Scientia Crucis : The Way of the Cross and Funeral Procession of Good Friday in Jerusalem | Custodia Terrae Sanctae

Scientia Crucis : The Way of the Cross and Funeral Procession of Good Friday in Jerusalem

Jerusalem, 6 April, 2012

There are groups of every language and culture that, with songs and prayer, made the Way of the Cross through the roads of the Old City of Jerusalem on Good Friday morning, following the route of the Via Dolorosa that, from the Lithostrotos near the Franciscan convent of the Flagellation, continues through the complicated alleys of the inhabited areas to the Basilica of the Holy Sepulchre. Each group carries its own cross, sometimes very large ones, and with devotion and particular enthusiasm follows the route, crossing the threshold of the Basilica, stopping at Calvary and then ending before the empty Tomb, already anxiously anticipating the announcement of the resurrection of the Lord which will be proclaimed with great joy on Easter morning. There were also Christian Arabs from the Latin parish of Saint Saviour's who walked the Way of the Cross on this Good Friday, accompanying their parish priests, Brother Simon Herro and Brother Feras Hejazin, and numerous young people who together carried the large cross through the fourteen stations, the first nine traditionally identified along the Via Dolorosa and the last five inside the Church of the Holy Sepulchre.

At the end of the celebration of the Lord's Passion, which took place in the first part of the morning at Calvary, the Franciscan community of the Holy Land, led by the Custos, Brother Pierbattista Pizzaballa, and the Custodial Vicar, Brother Artemio Vitores, solemnly followed the Way of the Cross, with the participation of a large number of pilgrims along with the friars. This is an evocative ritual that the Franciscans repeat every Friday of the year, always with a large number of pilgrims accompanying them. Setting out from the first station, today located in the courtyard of the Muslim el-Omariye School in front of the Convent of the Flagellation where the Antonia Fortress stood in ancient times and to which Pilate's Pretorium extended, they continued along the various small chapels that correspond to the traditional stations of the Way of the Cross. Finally, the long procession reaches the Holy Sepulchre, visits Calvary, first the Latin part and then the Greek-Orthodox part, pauses next to the altar of Our Lady of Sorrows, where the body of Jesus was laid after being removed from the cross, and then concludes before the Aedicule of the Lord's Tomb. Meanwhile, the Basilica fairly trembles with pilgrims whose voice and prayers blend, superimposed one on the other, like their feelings, their hopes, their unease before the enormity of the Pascal mystery that, above all in this holy place, enraptures everyone and in which everyone wants to participate.

Two other occasions during Good Friday saw the Franciscans of the Custody turn once again to the Basilica of the Holy Sepulchre: in the afternoon at 4:00 p.m. to pray the Office together, and in the evening a little after 8:00 p.m. for the procession of the Funeral of Christ.

Above all, it is this last evening celebration that is perhaps the most touching moment of the long day of Good Friday. The Basilica is again animated by numerous Franciscan friars and many other religious concelebrants, as well as the many faithful who did not want to miss being close to the Lord all along his path of suffering and death. Presiding over the solemn procession that recalls ancient popular tradition, were again the Custos of the Holy Land, Brother Pierbattista, and the Custodial Vicar, Brother Artemio Vitores. While the Custodial Secretary, Brother Silvio De La Fuente, carried the Crucifix in his hands, the procession, to the sound of sorrowful songs, stopped before the various chapels of the Basilica, continuing to Calvary. In the meantime, through the readings in various languages of passages from the four gospels that recall the suffering Christ endured in the last days of his life, from the unction at Bethany a little before the Passover celebrated in Jerusalem with the disciples to his death on the cross at Golgotha. At this point begins the ceremony of removing the body of Jesus from the cross, with two deacons who, with profound devotion and reverence, first remove the crown of thorns from Jesus' head, and the nails that pierced his hands and feet. Placed on a white sheet, in an atmosphere of deep participation in which it seemed as though we were really reliving the dramatic moments that actually happened two thousand years ago, Christ is carried to the Stone of Unction and laid there. The Custos then sprinkled the body of the Lord with oils and perfumes, repeating the gospel event in which Joseph of Arimatea and Nicodemus prepared Jesus for burial in accordance with Jewish custom. Finally the procession reaches the Aedicule of the Tomb, where the last passage of the Gospel of Saint John is read, narrating the burial of Jesus and discovery of the empty tomb on the first day after the sabbath by Mary Magdalene. Here, then, the entombment of the Lord is symbolically completed.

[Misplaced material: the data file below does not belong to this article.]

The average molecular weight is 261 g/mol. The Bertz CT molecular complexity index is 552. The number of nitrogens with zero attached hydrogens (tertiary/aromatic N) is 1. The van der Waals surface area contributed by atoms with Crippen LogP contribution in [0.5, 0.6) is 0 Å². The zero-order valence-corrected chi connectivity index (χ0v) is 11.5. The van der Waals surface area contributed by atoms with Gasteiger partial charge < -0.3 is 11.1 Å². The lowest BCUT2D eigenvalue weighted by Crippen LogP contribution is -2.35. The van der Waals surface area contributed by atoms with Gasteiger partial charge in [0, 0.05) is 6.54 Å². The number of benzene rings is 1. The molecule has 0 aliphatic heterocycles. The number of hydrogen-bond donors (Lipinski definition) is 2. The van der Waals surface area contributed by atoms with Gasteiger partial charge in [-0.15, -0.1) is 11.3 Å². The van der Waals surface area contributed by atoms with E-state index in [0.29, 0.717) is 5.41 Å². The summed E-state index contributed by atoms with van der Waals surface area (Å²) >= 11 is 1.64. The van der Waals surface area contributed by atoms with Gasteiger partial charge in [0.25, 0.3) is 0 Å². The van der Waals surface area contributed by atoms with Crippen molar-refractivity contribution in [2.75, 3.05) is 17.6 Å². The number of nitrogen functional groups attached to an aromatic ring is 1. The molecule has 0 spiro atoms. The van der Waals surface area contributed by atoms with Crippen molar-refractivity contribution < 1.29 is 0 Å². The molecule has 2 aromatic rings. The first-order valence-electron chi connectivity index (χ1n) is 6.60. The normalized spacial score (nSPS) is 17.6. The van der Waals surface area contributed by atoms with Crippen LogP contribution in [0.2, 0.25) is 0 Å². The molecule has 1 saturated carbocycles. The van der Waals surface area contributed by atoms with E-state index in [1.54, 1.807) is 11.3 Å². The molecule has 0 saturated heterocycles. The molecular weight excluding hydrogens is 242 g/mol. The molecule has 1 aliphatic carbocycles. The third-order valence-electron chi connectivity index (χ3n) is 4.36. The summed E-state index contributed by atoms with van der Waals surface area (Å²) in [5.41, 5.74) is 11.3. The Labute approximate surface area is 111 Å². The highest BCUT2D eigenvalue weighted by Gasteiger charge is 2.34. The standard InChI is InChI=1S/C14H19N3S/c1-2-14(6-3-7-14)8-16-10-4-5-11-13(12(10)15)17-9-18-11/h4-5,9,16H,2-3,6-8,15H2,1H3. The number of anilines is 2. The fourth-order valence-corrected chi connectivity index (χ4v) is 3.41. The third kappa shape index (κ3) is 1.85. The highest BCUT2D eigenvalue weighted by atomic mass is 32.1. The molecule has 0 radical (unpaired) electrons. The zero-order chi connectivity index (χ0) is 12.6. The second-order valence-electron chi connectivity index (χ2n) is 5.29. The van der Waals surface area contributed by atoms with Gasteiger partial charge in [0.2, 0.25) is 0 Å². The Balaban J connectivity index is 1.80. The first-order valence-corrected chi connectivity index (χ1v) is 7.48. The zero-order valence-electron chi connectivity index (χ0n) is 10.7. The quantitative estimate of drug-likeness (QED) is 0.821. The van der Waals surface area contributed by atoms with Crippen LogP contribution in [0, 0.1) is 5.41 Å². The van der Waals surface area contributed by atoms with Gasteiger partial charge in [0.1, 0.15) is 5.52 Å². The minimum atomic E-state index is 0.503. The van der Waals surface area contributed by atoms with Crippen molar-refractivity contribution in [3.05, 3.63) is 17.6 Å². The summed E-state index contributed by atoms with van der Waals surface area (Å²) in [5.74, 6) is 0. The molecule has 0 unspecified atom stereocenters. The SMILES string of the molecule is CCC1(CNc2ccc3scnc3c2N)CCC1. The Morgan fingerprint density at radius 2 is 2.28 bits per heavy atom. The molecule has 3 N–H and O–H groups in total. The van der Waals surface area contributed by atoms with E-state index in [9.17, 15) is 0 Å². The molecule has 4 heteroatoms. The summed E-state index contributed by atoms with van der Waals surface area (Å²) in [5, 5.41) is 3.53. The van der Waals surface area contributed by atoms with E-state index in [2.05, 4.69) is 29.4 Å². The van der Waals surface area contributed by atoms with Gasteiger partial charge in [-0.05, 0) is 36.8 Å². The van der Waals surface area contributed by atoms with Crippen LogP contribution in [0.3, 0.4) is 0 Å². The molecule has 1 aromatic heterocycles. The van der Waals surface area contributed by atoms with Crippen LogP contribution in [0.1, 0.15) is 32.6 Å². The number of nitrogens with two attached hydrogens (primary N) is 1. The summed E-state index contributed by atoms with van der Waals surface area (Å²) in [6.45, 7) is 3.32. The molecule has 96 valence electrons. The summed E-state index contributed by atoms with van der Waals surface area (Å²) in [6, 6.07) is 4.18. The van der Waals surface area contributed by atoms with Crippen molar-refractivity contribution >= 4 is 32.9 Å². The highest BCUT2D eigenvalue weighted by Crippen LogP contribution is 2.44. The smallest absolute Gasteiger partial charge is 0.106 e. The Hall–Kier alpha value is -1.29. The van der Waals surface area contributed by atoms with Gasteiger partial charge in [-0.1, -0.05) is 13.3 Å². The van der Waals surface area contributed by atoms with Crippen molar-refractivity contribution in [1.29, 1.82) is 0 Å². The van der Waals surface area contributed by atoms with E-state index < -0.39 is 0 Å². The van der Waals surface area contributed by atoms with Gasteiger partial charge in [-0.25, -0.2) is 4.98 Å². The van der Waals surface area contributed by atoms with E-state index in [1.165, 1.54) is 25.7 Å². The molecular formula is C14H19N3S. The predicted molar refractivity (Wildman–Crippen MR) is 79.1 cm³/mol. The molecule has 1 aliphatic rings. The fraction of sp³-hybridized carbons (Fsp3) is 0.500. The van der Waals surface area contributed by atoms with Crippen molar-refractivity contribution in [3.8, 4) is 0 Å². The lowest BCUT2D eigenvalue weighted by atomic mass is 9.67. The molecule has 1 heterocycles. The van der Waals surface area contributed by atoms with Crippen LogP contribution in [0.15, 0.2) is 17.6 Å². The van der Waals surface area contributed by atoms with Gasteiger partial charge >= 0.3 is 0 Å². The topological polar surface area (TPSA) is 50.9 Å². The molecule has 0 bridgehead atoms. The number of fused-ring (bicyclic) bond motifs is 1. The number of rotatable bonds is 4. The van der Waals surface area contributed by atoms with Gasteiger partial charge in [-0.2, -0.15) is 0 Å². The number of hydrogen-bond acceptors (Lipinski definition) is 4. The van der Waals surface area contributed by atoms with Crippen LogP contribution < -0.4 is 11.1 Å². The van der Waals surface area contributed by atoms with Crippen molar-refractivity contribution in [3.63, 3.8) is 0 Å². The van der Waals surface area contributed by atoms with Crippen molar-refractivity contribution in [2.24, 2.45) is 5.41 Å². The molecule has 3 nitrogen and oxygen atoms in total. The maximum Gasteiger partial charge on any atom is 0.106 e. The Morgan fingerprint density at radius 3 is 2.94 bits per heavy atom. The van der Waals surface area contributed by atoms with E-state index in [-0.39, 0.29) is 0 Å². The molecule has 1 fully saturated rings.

A simple, emotional ceremony made up of intense, delicate gestures that may have given a little relieve, after so much suffering, to the martyred body of Christ, but also to the hearts of those who performed it and who intimately participated in it. Now begins the great waiting, ever increasing the desire to reopen a story that, exactly here, with these acts of piety and communion, seems to have ended. At the end of the ceremony, everyone was moved and already starting to prepare their hearts for the greatest joy.

Text by Caterina Foppa Pedretti
Photos of the Franciscans' Way of the Cross by Stefano Dal Pozzolo
Photos of the Parish Way of the Cross by Marie-Armelle Beaulieu
Photos of the Funeral Procession by Stefano Dal Pozzolo